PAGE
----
Germany has halted a three-decade-long decline in its birth rate, with data showing that the trend has started to reverse, statisticians said Friday. Over the last 35 years Europe's biggest economy had recorded a steady fall in birth rate, which reached a low of 1.49 child for each woman born in the year 1968, said the Federal Institute for Population Research. "The decline in birth rate has stopped," said Martin Bujard, a researcher at the institute.

  • LiveScience.com

    Associating Colors with Letters: Clues to Synesthesia

    People with an unusual condition called synesthesia, which makes them experience a "mixing" of their senses, may automatically form stronger mental links between the sound of a word and the image that word conjures up in their mind, according to a small new study. For example, a person with synesthesia might always perceive the letter "Y" as blue or yellow, even when that individual sees it in black print. "There's been a debate about synesthesia," study co-author Dr. Krish Sathian, a neurologist at Emory University, said in a statement.

  • Elon Musk to detail plans for colonizing Mars
    CNN Money

    Elon Musk to detail plans for colonizing Mars

    Elon Musk has talked a lot about going to Mars. Now he wants to colonize it. Musk, the CEO of SpaceX and Tesla Motors, will speak Tuesday about the technical challenges that industry, government and science need to solve to establish a permanent, self-sustaining human presence on Mars. The title of his talk, at the prestigious International Astronautical Congress in Guadalajara, Mexico, is "Making Humans a Multiplanetary Species." Musk has spoken for years about taking humans to Mars. He has even said he personally wants to live and eventually die on Mars, "just not on impact." He started SpaceX with a Mars mission in mind, and he has forecast that the company will achieve its first unmanned

  • Correction: Tangled Whales-Crabbing story
    Associated Press

    Correction: Tangled Whales-Crabbing story

    In a story Sept. 23 about a bill to protect whales from fishing gear for Dungeness crab, The Associated Press erroneously reported the name of an environmental group that backed the legislation. The group is the Center for Biological Diversity, not the Center for Environmental Diversity.

  • China Claims It Developed "Quantum" Radar To See Stealth Planes
    Popular Mechanics

    China Claims It Developed "Quantum" Radar To See Stealth Planes

    Beijing's state media has made the bold claim that a Chinese defense contractor successfully developed the world's first quantum radar system. Quantum radar is based on the theory of quantum entanglement and the idea that two different particles can share a relationship with one another to the point that, by studying one particle, you can learn things about the other particle-which could be miles away. In quantum radars, a photon is split by a crystal into two entangled photons, a process known as "parametric down-conversion." The radar splits multiple photons into entangled pairs-and A and a B, so to speak.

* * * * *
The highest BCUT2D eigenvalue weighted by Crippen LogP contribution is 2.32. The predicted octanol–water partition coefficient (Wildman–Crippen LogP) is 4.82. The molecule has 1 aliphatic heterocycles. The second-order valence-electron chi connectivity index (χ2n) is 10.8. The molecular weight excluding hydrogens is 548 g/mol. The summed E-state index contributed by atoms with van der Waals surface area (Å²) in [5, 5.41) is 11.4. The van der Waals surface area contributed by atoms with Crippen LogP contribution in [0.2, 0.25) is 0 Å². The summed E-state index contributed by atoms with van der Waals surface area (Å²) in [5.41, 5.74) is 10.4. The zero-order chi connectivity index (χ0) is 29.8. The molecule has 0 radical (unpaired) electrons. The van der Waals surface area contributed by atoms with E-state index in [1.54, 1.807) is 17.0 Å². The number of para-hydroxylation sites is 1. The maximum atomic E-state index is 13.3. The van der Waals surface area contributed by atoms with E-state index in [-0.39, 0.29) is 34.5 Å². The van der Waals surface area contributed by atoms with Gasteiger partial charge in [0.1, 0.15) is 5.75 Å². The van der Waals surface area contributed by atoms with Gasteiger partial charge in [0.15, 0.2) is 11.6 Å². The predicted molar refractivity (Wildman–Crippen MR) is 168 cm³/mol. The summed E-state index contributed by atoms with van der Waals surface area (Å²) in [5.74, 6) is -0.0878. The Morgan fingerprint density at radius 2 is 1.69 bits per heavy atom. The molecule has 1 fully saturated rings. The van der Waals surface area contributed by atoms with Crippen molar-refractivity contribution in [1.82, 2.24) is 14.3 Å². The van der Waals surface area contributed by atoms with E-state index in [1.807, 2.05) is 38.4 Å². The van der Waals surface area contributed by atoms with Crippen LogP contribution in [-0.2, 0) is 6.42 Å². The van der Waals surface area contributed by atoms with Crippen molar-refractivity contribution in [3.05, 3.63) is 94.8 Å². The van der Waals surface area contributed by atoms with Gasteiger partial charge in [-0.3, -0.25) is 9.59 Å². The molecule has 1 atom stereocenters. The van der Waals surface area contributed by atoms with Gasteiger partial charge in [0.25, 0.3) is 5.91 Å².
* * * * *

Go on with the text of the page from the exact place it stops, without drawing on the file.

• Apparently we have more than 5 senses — THREE more, according to science
    Hello Giggles

    Apparently we have more than 5 senses — THREE more, according to science

    Apparently we have more than 5 senses — THREE more, according to science Growing up, we all learned that our wonderfully complicated human selves are equipped with the ability to hear, smell, taste, feel and touch.

  • Connecticut becoming a hub for new bioscience companies
    Associated Press

    Connecticut becoming a hub for new bioscience companies

    Connecticut hasn't become the Silicon Valley of bioscience quite yet, but five years after lawmakers made a massive investment to support the development of that industry, there is a thriving hub in Farmington. The labs are being leased to the companies as part of the university's Technology Incubation Program, which is designed to help bioscience and tech companies start and grow in Connecticut.

  • LiveScience.com

    The Science of Boredom

    Although boredom is as familiar a feeling as excitement or fear, science has only begun to understand what makes people bored. Recently, six scientists who emerged after living for a year in isolation on the Mauna Loa volcano as part of the HI-SEAS (Hawaii Space Exploration Analog and Simulation) experiment, which simulated the isolation that future space travelers might experience traveling to and living on Mars, said that boredom was their biggest challenge. Boredom "has been understudied until fairly recently, but it’s [worth studying] because human experience has consequences for how we interact with each our and our environment," said James Danckert, professor of cognitive neuroscience at the University of Waterloo in Ontario in an interview with Live Science.

  • Police Remain Confident They Will Find Faith Hedgepeth's Killer: Part 6
    ABC News Videos

    Police Remain Confident They Will Find Faith Hedgepeth's Killer: Part 6

    Each year, Faith Hedgepeth's family holds a fundraiser and gives away two scholarships in her memory.